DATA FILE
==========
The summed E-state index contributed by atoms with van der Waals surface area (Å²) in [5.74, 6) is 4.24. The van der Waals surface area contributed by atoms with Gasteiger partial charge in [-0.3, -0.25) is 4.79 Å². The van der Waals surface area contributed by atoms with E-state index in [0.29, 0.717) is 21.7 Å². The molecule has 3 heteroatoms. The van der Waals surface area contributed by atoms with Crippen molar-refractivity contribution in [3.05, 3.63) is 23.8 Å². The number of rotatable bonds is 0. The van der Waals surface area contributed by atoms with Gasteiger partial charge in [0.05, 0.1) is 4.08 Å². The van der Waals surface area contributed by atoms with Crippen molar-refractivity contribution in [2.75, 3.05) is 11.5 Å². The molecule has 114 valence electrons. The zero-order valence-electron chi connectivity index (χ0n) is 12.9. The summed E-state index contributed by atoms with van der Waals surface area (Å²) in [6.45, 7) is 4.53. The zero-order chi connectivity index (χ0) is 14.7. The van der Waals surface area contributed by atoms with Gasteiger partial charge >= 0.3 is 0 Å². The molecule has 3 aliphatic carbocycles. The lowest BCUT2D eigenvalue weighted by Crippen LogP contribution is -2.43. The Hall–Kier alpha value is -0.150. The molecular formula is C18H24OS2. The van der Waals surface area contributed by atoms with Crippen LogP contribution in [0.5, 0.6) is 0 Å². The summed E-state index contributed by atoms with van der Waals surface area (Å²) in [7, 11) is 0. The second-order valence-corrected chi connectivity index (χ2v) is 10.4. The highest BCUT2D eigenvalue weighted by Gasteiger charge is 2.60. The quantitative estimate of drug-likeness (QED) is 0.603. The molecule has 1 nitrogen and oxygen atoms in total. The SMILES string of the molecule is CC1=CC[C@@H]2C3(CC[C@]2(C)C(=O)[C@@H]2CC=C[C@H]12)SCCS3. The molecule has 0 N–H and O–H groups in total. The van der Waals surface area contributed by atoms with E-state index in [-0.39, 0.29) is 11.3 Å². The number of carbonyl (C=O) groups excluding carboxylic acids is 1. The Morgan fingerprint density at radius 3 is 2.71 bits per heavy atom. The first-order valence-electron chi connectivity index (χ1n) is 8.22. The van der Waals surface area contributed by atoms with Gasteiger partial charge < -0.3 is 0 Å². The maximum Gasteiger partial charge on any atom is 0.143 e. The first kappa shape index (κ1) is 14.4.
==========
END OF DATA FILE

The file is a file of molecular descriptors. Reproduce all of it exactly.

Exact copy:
The summed E-state index contributed by atoms with van der Waals surface area (Å²) in [5.74, 6) is 4.24. The van der Waals surface area contributed by atoms with Gasteiger partial charge in [-0.3, -0.25) is 4.79 Å². The van der Waals surface area contributed by atoms with E-state index in [0.29, 0.717) is 21.7 Å². The molecule has 3 heteroatoms. The van der Waals surface area contributed by atoms with Crippen molar-refractivity contribution in [3.05, 3.63) is 23.8 Å². The number of rotatable bonds is 0. The van der Waals surface area contributed by atoms with Gasteiger partial charge in [0.05, 0.1) is 4.08 Å². The van der Waals surface area contributed by atoms with Crippen molar-refractivity contribution in [2.75, 3.05) is 11.5 Å². The molecule has 114 valence electrons. The zero-order valence-electron chi connectivity index (χ0n) is 12.9. The summed E-state index contributed by atoms with van der Waals surface area (Å²) in [6.45, 7) is 4.53. The zero-order chi connectivity index (χ0) is 14.7. The van der Waals surface area contributed by atoms with Gasteiger partial charge >= 0.3 is 0 Å². The molecule has 3 aliphatic carbocycles. The lowest BCUT2D eigenvalue weighted by Crippen LogP contribution is -2.43. The Hall–Kier alpha value is -0.150. The molecular formula is C18H24OS2. The van der Waals surface area contributed by atoms with Crippen LogP contribution in [0.5, 0.6) is 0 Å². The summed E-state index contributed by atoms with van der Waals surface area (Å²) in [7, 11) is 0. The second-order valence-corrected chi connectivity index (χ2v) is 10.4. The highest BCUT2D eigenvalue weighted by Gasteiger charge is 2.60. The quantitative estimate of drug-likeness (QED) is 0.603. The molecule has 1 nitrogen and oxygen atoms in total. The SMILES string of the molecule is CC1=CC[C@@H]2C3(CC[C@]2(C)C(=O)[C@@H]2CC=C[C@H]12)SCCS3. The molecule has 0 N–H and O–H groups in total. The van der Waals surface area contributed by atoms with E-state index in [-0.39, 0.29) is 11.3 Å². The number of carbonyl (C=O) groups excluding carboxylic acids is 1. The Morgan fingerprint density at radius 3 is 2.71 bits per heavy atom. The first-order valence-electron chi connectivity index (χ1n) is 8.22. The van der Waals surface area contributed by atoms with Gasteiger partial charge < -0.3 is 0 Å². The maximum Gasteiger partial charge on any atom is 0.143 e. The first kappa shape index (κ1) is 14.4.